Methods: All patients with RA who underwent TEA at a single center with a minimum of 2 years' follow-up were reviewed. Demographic information, patient-reported outcome scores, functional outcome assessments, and radiographic parameters were evaluated at most recent follow-up.

Results: We evaluated 82 patients (27 with unlinked TEA and 55 with linked TEA) with RA. The mean age at surgery was 61 ± 10 years, with a mean follow-up period of 6 ± 4 years. Demographic characteristics were similar between groups, with the exception of longer follow-up in the unlinked group (8 years vs. 5 years, P = .001). No differences in range of motion were noted. Elbow strength was similar other than pronation strength (74% ± 8% for unlinked vs. 100% ± 8% for linked, P = .03). The mean Mayo Elbow Performance Index was 83 ± 16; Patient Rated Elbow Evaluation score, 15 ± 18; and QuickDASH (short version of the Disabilities of the Arm, Shoulder and Hand questionnaire) score, 34 ± 20. No differences in the rates of reoperation (17% vs. 24%, P = .4), complications (32% vs. 31%, P = .4), or revisions (13% vs. 17%, P = .3) were found between unlinked and linked devices. Four patients with instability, all with unlinked designs, underwent revision to a linked design. Four patients, all with linked designs, underwent revision for aseptic loosening of smooth short-stem ulnar components.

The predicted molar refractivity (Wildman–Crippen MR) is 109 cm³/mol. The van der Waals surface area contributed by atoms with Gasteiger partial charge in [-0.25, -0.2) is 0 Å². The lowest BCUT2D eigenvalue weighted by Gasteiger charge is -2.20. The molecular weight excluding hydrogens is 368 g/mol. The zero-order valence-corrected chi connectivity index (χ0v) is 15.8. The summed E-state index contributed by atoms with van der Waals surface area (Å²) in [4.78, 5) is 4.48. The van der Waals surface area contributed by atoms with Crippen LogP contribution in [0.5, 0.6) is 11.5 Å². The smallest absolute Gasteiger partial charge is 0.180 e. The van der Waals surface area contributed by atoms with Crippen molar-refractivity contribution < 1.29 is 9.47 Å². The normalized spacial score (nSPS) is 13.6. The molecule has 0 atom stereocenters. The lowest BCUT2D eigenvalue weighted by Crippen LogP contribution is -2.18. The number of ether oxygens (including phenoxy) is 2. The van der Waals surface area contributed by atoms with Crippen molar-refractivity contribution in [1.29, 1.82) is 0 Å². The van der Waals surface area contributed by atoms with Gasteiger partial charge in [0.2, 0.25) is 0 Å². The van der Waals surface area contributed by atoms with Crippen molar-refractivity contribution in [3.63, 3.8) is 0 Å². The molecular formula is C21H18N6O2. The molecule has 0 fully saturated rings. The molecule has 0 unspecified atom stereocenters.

Conclusion: TEA using a convertible implant design provides good patient-reported outcomes at mid-term follow-up in patients with RA. Our study was unable to detect a difference in the use of either unlinked or linked implant designs; further large comparison trials are needed.
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http://dx.doi.org/10.1016/j.jse.2019.07.029DOI Listing
November 2019